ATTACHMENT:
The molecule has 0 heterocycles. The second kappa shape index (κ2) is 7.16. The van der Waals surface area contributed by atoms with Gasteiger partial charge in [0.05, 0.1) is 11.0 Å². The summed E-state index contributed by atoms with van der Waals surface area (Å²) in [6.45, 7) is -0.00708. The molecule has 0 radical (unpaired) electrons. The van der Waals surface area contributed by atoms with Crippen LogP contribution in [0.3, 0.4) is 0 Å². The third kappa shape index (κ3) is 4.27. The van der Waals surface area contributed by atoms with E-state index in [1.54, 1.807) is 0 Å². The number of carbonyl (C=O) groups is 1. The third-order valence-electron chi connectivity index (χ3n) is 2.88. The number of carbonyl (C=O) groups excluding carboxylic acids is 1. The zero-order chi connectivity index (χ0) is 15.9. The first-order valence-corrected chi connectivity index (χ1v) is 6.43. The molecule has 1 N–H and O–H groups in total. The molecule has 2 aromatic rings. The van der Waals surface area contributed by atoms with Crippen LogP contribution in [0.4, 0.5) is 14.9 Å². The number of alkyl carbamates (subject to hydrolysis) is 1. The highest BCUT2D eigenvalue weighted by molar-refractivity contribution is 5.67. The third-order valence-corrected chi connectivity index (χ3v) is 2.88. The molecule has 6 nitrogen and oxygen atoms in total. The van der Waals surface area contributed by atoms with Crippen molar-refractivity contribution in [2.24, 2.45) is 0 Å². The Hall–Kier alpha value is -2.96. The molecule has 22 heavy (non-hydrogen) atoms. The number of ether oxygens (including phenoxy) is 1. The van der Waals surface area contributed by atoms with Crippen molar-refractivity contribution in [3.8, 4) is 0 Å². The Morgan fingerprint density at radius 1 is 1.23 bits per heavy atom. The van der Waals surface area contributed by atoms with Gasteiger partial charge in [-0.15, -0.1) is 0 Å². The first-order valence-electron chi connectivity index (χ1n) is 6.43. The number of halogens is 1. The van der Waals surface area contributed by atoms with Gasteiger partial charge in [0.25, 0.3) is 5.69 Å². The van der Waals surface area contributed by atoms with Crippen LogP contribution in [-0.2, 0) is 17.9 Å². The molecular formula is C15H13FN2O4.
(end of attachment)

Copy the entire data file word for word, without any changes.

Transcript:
The molecule has 0 heterocycles. The second kappa shape index (κ2) is 7.16. The van der Waals surface area contributed by atoms with Gasteiger partial charge in [0.05, 0.1) is 11.0 Å². The summed E-state index contributed by atoms with van der Waals surface area (Å²) in [6.45, 7) is -0.00708. The molecule has 0 radical (unpaired) electrons. The van der Waals surface area contributed by atoms with Crippen LogP contribution in [0.3, 0.4) is 0 Å². The third kappa shape index (κ3) is 4.27. The van der Waals surface area contributed by atoms with E-state index in [1.54, 1.807) is 0 Å². The number of carbonyl (C=O) groups is 1. The third-order valence-electron chi connectivity index (χ3n) is 2.88. The number of carbonyl (C=O) groups excluding carboxylic acids is 1. The zero-order chi connectivity index (χ0) is 15.9. The first-order valence-corrected chi connectivity index (χ1v) is 6.43. The molecule has 1 N–H and O–H groups in total. The molecule has 2 aromatic rings. The van der Waals surface area contributed by atoms with Crippen LogP contribution in [0.4, 0.5) is 14.9 Å². The number of alkyl carbamates (subject to hydrolysis) is 1. The highest BCUT2D eigenvalue weighted by molar-refractivity contribution is 5.67. The third-order valence-corrected chi connectivity index (χ3v) is 2.88. The molecule has 6 nitrogen and oxygen atoms in total. The van der Waals surface area contributed by atoms with Crippen molar-refractivity contribution in [2.24, 2.45) is 0 Å². The Hall–Kier alpha value is -2.96. The molecule has 22 heavy (non-hydrogen) atoms. The number of ether oxygens (including phenoxy) is 1. The van der Waals surface area contributed by atoms with Crippen molar-refractivity contribution in [3.8, 4) is 0 Å². The Morgan fingerprint density at radius 1 is 1.23 bits per heavy atom. The van der Waals surface area contributed by atoms with Gasteiger partial charge in [-0.15, -0.1) is 0 Å². The first-order valence-electron chi connectivity index (χ1n) is 6.43. The number of halogens is 1. The van der Waals surface area contributed by atoms with Gasteiger partial charge in [0.25, 0.3) is 5.69 Å². The van der Waals surface area contributed by atoms with Crippen LogP contribution in [-0.2, 0) is 17.9 Å². The molecular formula is C15H13FN2O4.